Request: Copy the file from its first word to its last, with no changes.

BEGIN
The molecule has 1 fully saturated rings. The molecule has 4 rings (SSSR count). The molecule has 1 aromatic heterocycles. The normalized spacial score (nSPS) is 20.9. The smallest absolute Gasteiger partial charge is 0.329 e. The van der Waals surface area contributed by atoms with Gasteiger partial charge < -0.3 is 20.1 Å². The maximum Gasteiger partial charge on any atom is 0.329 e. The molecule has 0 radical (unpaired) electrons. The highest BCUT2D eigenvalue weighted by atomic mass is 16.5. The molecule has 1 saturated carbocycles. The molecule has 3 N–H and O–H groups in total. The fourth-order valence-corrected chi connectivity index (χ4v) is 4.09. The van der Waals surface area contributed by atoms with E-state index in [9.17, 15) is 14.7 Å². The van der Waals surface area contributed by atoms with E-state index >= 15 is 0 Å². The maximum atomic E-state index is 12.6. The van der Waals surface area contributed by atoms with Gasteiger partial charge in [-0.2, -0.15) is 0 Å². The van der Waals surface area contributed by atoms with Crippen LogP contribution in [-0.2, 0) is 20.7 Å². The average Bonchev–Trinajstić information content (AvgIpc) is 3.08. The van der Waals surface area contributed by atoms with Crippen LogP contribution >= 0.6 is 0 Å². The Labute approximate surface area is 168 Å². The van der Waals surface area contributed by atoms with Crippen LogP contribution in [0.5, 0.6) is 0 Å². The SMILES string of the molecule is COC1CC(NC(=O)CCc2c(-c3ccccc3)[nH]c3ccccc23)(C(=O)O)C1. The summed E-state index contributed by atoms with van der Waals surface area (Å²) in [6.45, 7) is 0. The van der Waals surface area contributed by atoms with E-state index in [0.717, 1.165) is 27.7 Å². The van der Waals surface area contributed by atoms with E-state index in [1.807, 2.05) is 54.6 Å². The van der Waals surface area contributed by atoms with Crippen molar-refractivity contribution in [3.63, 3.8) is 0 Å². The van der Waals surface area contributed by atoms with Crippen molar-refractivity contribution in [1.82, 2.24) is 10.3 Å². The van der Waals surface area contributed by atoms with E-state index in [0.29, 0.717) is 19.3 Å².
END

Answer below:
The molecule has 1 fully saturated rings. The molecule has 4 rings (SSSR count). The molecule has 1 aromatic heterocycles. The normalized spacial score (nSPS) is 20.9. The smallest absolute Gasteiger partial charge is 0.329 e. The van der Waals surface area contributed by atoms with Gasteiger partial charge < -0.3 is 20.1 Å². The maximum Gasteiger partial charge on any atom is 0.329 e. The molecule has 0 radical (unpaired) electrons. The highest BCUT2D eigenvalue weighted by atomic mass is 16.5. The molecule has 1 saturated carbocycles. The molecule has 3 N–H and O–H groups in total. The fourth-order valence-corrected chi connectivity index (χ4v) is 4.09. The van der Waals surface area contributed by atoms with E-state index in [9.17, 15) is 14.7 Å². The van der Waals surface area contributed by atoms with E-state index >= 15 is 0 Å². The maximum atomic E-state index is 12.6. The van der Waals surface area contributed by atoms with Gasteiger partial charge in [-0.2, -0.15) is 0 Å². The van der Waals surface area contributed by atoms with Crippen LogP contribution in [-0.2, 0) is 20.7 Å². The average Bonchev–Trinajstić information content (AvgIpc) is 3.08. The van der Waals surface area contributed by atoms with Crippen LogP contribution >= 0.6 is 0 Å². The Labute approximate surface area is 168 Å². The van der Waals surface area contributed by atoms with Crippen LogP contribution in [0.5, 0.6) is 0 Å². The SMILES string of the molecule is COC1CC(NC(=O)CCc2c(-c3ccccc3)[nH]c3ccccc23)(C(=O)O)C1. The summed E-state index contributed by atoms with van der Waals surface area (Å²) in [6.45, 7) is 0. The van der Waals surface area contributed by atoms with E-state index in [0.717, 1.165) is 27.7 Å². The van der Waals surface area contributed by atoms with E-state index in [1.807, 2.05) is 54.6 Å². The van der Waals surface area contributed by atoms with Crippen molar-refractivity contribution in [3.63, 3.8) is 0 Å². The van der Waals surface area contributed by atoms with Crippen molar-refractivity contribution in [1.82, 2.24) is 10.3 Å². The van der Waals surface area contributed by atoms with E-state index in [0.29, 0.717) is 19.3 Å².